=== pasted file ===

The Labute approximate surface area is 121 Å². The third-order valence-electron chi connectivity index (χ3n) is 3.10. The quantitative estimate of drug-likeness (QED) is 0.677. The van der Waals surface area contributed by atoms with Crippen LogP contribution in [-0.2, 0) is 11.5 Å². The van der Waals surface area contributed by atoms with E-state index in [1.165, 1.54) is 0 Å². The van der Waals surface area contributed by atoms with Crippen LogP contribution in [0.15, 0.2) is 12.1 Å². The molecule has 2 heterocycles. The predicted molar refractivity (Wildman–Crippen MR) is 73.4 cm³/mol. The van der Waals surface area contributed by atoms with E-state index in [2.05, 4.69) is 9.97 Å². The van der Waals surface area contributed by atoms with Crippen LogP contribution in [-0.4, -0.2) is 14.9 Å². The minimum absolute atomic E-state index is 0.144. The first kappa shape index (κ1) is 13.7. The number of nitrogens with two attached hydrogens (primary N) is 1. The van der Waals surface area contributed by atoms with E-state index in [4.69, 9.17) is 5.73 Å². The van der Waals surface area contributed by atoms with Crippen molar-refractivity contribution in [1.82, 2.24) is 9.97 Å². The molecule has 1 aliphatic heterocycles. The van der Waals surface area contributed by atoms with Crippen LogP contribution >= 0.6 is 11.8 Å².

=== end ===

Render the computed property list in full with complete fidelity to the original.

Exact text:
The Labute approximate surface area is 121 Å². The third-order valence-electron chi connectivity index (χ3n) is 3.10. The quantitative estimate of drug-likeness (QED) is 0.677. The van der Waals surface area contributed by atoms with Crippen LogP contribution in [-0.2, 0) is 11.5 Å². The van der Waals surface area contributed by atoms with E-state index in [1.165, 1.54) is 0 Å². The van der Waals surface area contributed by atoms with Crippen LogP contribution in [0.15, 0.2) is 12.1 Å². The molecule has 2 heterocycles. The predicted molar refractivity (Wildman–Crippen MR) is 73.4 cm³/mol. The van der Waals surface area contributed by atoms with E-state index in [2.05, 4.69) is 9.97 Å². The van der Waals surface area contributed by atoms with Crippen LogP contribution in [-0.4, -0.2) is 14.9 Å². The minimum absolute atomic E-state index is 0.144. The first kappa shape index (κ1) is 13.7. The number of nitrogens with two attached hydrogens (primary N) is 1. The van der Waals surface area contributed by atoms with E-state index in [4.69, 9.17) is 5.73 Å². The van der Waals surface area contributed by atoms with Crippen molar-refractivity contribution in [1.82, 2.24) is 9.97 Å². The molecule has 1 aliphatic heterocycles. The van der Waals surface area contributed by atoms with Crippen LogP contribution >= 0.6 is 11.8 Å².